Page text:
Indiana Sees Abortions Increase As Legal Battles Heat Up

Jul 3, 2018

As tensions over abortion access increase across Indiana and nationwide, a new report shows the number of Hoosier women who had abortions increased for the first time in five years.

Last year, 7,778 women had abortions in Indiana, according to the 2017 Indiana State Department of Health's Terminated Pregnancy Report. That's nearly 500 more abortions performed than in 2016.

The majority of abortions in 2017 were for Indiana residents, according to the report. Around 600 abortions were for women who don't live in Indiana.

The increase is partly explained by new legislation that requires terminated pregnancy reports to be filed within 30 days of an abortion. Prior to July 1, 2017, state law dictated a doctor file a report including details of the procedure within seven months of the abortion. Those reports also include medical and demographic information about the patient.

Reports for abortion patients younger than 14 must be filed with the Indiana State Department of Health and Department of Child Services within three days of the procedure.

Women who had abortions in 2017 were similar in many ways to women who had abortions in 2016. The highest percentage of women -- 32 percent -- were between the ages of 20 and 24. Most women - 87 percent -- were unmarried. And 31 percent of women who had an abortion last year had previously had an abortion. That's down from 33 percent of women who had abortions in 2016 who had previously had an abortion.

More than half of last year's abortions - 57 percent - were for white patients. Black patients accounted for 31 percent of abortions, and 8 percent were for Hispanic patients.

Legal challenges

The report was released as abortion rights and anti-abortion advocates are bringing their concerns into Indiana court rooms.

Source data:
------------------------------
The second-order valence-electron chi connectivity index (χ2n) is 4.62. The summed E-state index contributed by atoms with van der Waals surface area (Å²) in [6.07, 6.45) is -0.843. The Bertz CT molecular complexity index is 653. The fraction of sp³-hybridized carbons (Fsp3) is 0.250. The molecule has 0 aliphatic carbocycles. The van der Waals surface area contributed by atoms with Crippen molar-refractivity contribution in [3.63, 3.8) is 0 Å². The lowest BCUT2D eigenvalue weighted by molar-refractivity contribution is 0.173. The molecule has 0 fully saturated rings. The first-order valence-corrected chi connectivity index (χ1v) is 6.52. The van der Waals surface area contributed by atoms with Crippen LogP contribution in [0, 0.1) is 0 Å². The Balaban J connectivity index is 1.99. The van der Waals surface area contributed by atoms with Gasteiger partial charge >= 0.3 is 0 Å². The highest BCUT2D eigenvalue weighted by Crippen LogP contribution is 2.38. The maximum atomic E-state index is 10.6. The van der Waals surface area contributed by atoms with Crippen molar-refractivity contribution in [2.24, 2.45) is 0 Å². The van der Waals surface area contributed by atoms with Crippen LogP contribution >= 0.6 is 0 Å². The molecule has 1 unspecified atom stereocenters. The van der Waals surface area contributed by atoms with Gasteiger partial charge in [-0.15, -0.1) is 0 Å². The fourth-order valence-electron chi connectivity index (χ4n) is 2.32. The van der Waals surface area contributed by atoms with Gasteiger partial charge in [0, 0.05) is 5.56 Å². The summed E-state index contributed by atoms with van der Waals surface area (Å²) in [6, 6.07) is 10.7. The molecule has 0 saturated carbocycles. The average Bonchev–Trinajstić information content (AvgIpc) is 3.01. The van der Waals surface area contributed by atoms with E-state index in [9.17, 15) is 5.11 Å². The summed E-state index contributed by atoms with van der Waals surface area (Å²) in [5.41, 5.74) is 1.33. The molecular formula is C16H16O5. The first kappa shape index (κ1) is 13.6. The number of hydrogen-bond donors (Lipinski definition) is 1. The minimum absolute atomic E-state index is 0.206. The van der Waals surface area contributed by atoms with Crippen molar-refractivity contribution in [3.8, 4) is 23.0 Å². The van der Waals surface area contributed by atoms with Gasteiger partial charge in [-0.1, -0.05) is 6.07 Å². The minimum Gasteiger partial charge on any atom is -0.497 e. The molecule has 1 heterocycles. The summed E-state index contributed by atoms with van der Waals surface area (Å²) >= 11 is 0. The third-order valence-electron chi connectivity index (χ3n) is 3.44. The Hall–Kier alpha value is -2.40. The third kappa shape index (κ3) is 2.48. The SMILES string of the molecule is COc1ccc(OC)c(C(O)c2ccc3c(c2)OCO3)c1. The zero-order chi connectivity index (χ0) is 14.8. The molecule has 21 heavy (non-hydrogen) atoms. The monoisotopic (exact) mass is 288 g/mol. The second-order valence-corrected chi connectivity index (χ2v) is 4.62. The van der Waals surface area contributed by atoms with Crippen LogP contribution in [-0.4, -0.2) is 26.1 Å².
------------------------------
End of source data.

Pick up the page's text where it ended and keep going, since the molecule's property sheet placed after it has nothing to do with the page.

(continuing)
Two abortion-rights groups are suing Indiana over what it says are undue burdens placed on women seeking abortions. The suit, filed June 21, alleges that restrictive state laws require doctors to lie to patients and patients to travel long distances for care, which is often delayed.

The lawsuit was filed by co-plaintiffs All-Options Pregnancy Resource Center and Whole Women's Health Alliance. All-Options is a Bloomington-based nonprofit that provides free pregnancy testing, contraceptives, supplies for new parents and abortion funding, among other services. Whole Women's Health Alliance is a Texas-based organization trying to open an abortion clinic in South Bend.

Whole Women's Health Alliance was also a plaintiff in the United States Supreme Court case that in 2016 reversed a Texas law that mandates doctors who perform abortions have admitting privileges at a nearby hospital, and it requires abortion clinics to have facilities comparable to a hospital.

A federal judge also blocked Indiana's newest abortion law just days before it was set to take effect on July 1. The law required doctors and hospitals to report "any adverse physical or psychological condition" that results from an abortion, including infection, depression, anxiety, blood clots and more than 20 other ailments. The law also imposes criminal penalties for any physician that doesn't comply.

Planned Parenthood and the American Civil Liberties Union of Indiana challenged the law claiming it was too vague to enforce.

Anti-abortion advocates from Indiana Right to Life say they have filed about 50 complaints against doctors who perform abortions who have not followed state reporting procedures. The complaints allege nine Indiana physicians didn't report abortions of patients younger than 14 with the health department and Department of Child Services within three days mandated by state law.

A larger national conversation on abortion is also underway since U.S. Supreme Court Justice Anthony Kennedy announced his retirement late last month. His retirement opens the door for a new, conservative-leaning justice. There are now questions as to how the court's makeup could effect any challenges to Roe versus Wade, a landmark case in 1973 that gave women the legal right to an abortion.

While campaigning, President Donald Trump said he would appoint "pro-life" judges to the Supreme Court if given the opportunity. His list of candidates includes Indiana's Amy Coney Barrett, a federal judge on the 7th Circuit Court of Appeals. The nominee is expected to be announced early next week.

This story was produced by Side Effects Public Media, a news collaborative covering public health.